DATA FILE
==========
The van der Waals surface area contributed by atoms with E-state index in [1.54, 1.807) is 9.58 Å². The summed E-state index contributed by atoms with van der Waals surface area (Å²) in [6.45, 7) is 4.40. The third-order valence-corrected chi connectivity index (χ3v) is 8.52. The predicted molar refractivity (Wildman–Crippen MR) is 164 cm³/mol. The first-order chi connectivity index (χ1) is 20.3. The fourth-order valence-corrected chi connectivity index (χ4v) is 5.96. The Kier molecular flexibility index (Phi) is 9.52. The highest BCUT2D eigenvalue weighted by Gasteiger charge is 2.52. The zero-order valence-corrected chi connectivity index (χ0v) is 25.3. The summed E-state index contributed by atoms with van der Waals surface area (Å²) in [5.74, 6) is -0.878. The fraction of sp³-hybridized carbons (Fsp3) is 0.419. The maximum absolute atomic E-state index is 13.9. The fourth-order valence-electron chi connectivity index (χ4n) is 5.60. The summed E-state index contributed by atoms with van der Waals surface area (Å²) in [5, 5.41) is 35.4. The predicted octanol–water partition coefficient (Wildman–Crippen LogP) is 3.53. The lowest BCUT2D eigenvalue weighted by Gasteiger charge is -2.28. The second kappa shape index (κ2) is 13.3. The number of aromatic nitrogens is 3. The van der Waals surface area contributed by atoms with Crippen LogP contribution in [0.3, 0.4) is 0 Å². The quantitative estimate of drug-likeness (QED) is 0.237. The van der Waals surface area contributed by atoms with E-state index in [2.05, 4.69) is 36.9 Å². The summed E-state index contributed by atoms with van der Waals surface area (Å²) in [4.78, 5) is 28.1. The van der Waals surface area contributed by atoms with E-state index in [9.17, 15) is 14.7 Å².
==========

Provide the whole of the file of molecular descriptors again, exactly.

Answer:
The van der Waals surface area contributed by atoms with E-state index in [1.54, 1.807) is 9.58 Å². The summed E-state index contributed by atoms with van der Waals surface area (Å²) in [6.45, 7) is 4.40. The third-order valence-corrected chi connectivity index (χ3v) is 8.52. The predicted molar refractivity (Wildman–Crippen MR) is 164 cm³/mol. The first-order chi connectivity index (χ1) is 20.3. The fourth-order valence-corrected chi connectivity index (χ4v) is 5.96. The Kier molecular flexibility index (Phi) is 9.52. The highest BCUT2D eigenvalue weighted by Gasteiger charge is 2.52. The zero-order valence-corrected chi connectivity index (χ0v) is 25.3. The summed E-state index contributed by atoms with van der Waals surface area (Å²) in [5.74, 6) is -0.878. The fraction of sp³-hybridized carbons (Fsp3) is 0.419. The maximum absolute atomic E-state index is 13.9. The fourth-order valence-electron chi connectivity index (χ4n) is 5.60. The summed E-state index contributed by atoms with van der Waals surface area (Å²) in [5, 5.41) is 35.4. The predicted octanol–water partition coefficient (Wildman–Crippen LogP) is 3.53. The lowest BCUT2D eigenvalue weighted by Gasteiger charge is -2.28. The second kappa shape index (κ2) is 13.3. The number of aromatic nitrogens is 3. The van der Waals surface area contributed by atoms with Crippen LogP contribution in [0.3, 0.4) is 0 Å². The quantitative estimate of drug-likeness (QED) is 0.237. The van der Waals surface area contributed by atoms with E-state index in [2.05, 4.69) is 36.9 Å². The summed E-state index contributed by atoms with van der Waals surface area (Å²) in [4.78, 5) is 28.1. The van der Waals surface area contributed by atoms with E-state index in [9.17, 15) is 14.7 Å².